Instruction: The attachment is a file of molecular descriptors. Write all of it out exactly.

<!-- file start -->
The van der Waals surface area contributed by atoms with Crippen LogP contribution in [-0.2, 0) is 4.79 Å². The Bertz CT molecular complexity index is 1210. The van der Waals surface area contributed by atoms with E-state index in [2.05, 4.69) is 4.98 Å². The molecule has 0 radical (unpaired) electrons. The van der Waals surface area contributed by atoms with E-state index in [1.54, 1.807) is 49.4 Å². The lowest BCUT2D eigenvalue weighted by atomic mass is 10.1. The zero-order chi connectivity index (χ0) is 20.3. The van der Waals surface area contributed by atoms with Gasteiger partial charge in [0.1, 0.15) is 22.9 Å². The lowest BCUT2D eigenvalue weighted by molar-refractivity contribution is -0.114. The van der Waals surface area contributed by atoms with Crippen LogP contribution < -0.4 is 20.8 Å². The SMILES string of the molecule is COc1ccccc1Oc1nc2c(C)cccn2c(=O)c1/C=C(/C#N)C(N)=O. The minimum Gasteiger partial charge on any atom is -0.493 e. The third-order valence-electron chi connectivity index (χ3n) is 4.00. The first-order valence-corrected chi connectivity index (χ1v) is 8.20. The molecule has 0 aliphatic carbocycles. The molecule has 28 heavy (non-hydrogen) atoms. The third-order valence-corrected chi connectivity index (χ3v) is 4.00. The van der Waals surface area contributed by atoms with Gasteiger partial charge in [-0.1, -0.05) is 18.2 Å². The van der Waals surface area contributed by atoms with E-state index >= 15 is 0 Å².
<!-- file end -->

The van der Waals surface area contributed by atoms with Crippen LogP contribution in [-0.2, 0) is 4.79 Å². The Bertz CT molecular complexity index is 1210. The van der Waals surface area contributed by atoms with E-state index in [2.05, 4.69) is 4.98 Å². The molecule has 0 radical (unpaired) electrons. The van der Waals surface area contributed by atoms with E-state index in [1.54, 1.807) is 49.4 Å². The lowest BCUT2D eigenvalue weighted by atomic mass is 10.1. The zero-order chi connectivity index (χ0) is 20.3. The van der Waals surface area contributed by atoms with Gasteiger partial charge in [0.1, 0.15) is 22.9 Å². The lowest BCUT2D eigenvalue weighted by molar-refractivity contribution is -0.114. The van der Waals surface area contributed by atoms with Crippen LogP contribution < -0.4 is 20.8 Å². The SMILES string of the molecule is COc1ccccc1Oc1nc2c(C)cccn2c(=O)c1/C=C(/C#N)C(N)=O. The minimum Gasteiger partial charge on any atom is -0.493 e. The third-order valence-electron chi connectivity index (χ3n) is 4.00. The first-order valence-corrected chi connectivity index (χ1v) is 8.20. The molecule has 0 aliphatic carbocycles. The molecule has 28 heavy (non-hydrogen) atoms. The third-order valence-corrected chi connectivity index (χ3v) is 4.00. The van der Waals surface area contributed by atoms with Gasteiger partial charge in [-0.1, -0.05) is 18.2 Å². The van der Waals surface area contributed by atoms with E-state index >= 15 is 0 Å².